In short, there are 3 flavours of FTRS - full commitment, limited commitment and home commitment. TACOS and X factor are slightly different. The simple version: Left of arc - HC means a fixed job description and place of work, short of WW3, that's your contractual commitment. Right of arc - FC comes with a job description and a place of work but the Army reserves the right to redeploy you, send you on ops etc. Most 'admin' type FTRS roles are HC.
 

Caecilius

LE
Kit Reviewer
Book Reviewer
In short, there are 3 flavours of FTRS - full commitment, limited commitment and home commitment. TACOS and X factor are slightly different. The simple version: Left of arc - HC means a fixed job description and place of work, short of WW3, that's your contractual commitment. Right of arc - FC comes with a job description and a place of work but the Army reserves the right to redeploy you, send you on ops etc. Most 'admin' type FTRS roles are HC.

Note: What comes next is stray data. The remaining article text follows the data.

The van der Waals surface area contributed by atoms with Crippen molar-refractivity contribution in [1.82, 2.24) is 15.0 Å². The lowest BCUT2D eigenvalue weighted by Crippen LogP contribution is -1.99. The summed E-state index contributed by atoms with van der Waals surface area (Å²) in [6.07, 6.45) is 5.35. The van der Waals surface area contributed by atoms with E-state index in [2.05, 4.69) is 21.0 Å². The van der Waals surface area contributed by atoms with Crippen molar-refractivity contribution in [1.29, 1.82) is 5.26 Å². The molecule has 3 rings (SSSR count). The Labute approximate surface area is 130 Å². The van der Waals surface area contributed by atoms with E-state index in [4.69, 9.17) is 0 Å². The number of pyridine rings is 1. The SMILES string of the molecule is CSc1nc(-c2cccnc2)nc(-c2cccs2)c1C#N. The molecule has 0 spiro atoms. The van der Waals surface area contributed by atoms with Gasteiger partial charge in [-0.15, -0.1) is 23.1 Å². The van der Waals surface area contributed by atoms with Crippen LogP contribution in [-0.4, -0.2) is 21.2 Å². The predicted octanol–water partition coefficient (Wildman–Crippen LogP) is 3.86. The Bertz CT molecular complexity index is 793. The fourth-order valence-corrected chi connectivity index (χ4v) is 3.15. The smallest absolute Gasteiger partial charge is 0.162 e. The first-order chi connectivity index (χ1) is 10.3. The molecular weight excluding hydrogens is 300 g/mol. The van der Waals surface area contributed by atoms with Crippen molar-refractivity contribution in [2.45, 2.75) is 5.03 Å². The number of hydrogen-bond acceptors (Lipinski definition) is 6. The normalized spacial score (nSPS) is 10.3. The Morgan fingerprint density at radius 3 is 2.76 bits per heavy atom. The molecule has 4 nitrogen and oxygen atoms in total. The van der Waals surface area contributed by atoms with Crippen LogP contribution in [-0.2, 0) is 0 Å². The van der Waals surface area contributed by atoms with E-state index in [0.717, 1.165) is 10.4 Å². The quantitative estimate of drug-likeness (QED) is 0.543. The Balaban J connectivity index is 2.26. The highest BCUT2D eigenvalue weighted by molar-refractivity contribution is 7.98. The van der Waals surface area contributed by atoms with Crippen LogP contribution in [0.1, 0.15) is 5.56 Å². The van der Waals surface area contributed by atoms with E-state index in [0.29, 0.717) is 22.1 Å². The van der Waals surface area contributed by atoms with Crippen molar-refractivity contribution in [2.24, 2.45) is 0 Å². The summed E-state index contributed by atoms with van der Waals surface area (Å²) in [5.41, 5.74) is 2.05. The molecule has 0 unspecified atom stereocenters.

I think HC gives you either limited X factor or none, while you get the full amount with FC. You also have no medical or dental entitlements if you're on HC. It's essentially civilian contractor T&C's.
 
The observation I'd make about your other comment about founder entrepreneurs is, that challenge on both sides is one that's worth trying to stomach for the greater good (the greater gooooood :), but the characters required to really make it work (and I think it's a range of very open minded yet perseverant people) must be incredibly few. You could be as game as you like but for the ploders why would they need to engage, what's in it for them? I don't know the answer.